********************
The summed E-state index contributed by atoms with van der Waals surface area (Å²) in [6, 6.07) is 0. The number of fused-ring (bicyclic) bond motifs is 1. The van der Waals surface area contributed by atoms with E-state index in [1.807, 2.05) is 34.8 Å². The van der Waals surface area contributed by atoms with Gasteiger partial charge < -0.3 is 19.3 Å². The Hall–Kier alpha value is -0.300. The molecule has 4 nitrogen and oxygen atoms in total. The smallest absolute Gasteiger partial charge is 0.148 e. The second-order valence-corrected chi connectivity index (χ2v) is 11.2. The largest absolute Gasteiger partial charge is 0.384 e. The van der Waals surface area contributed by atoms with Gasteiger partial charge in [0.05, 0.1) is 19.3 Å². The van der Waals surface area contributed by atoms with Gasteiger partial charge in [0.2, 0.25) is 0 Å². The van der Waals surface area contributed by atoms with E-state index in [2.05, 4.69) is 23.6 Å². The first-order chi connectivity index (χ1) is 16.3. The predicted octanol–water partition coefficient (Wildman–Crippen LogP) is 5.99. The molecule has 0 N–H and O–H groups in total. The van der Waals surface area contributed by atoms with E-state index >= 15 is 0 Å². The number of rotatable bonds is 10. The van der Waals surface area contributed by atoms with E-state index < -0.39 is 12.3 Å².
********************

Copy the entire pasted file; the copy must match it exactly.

The summed E-state index contributed by atoms with van der Waals surface area (Å²) in [6, 6.07) is 0. The number of fused-ring (bicyclic) bond motifs is 1. The van der Waals surface area contributed by atoms with E-state index in [1.807, 2.05) is 34.8 Å². The van der Waals surface area contributed by atoms with Gasteiger partial charge < -0.3 is 19.3 Å². The Hall–Kier alpha value is -0.300. The molecule has 4 nitrogen and oxygen atoms in total. The smallest absolute Gasteiger partial charge is 0.148 e. The second-order valence-corrected chi connectivity index (χ2v) is 11.2. The largest absolute Gasteiger partial charge is 0.384 e. The van der Waals surface area contributed by atoms with Gasteiger partial charge in [0.05, 0.1) is 19.3 Å². The van der Waals surface area contributed by atoms with Gasteiger partial charge in [0.2, 0.25) is 0 Å². The van der Waals surface area contributed by atoms with E-state index in [2.05, 4.69) is 23.6 Å². The first-order chi connectivity index (χ1) is 16.3. The predicted octanol–water partition coefficient (Wildman–Crippen LogP) is 5.99. The molecule has 0 N–H and O–H groups in total. The van der Waals surface area contributed by atoms with E-state index >= 15 is 0 Å². The number of rotatable bonds is 10. The van der Waals surface area contributed by atoms with E-state index < -0.39 is 12.3 Å².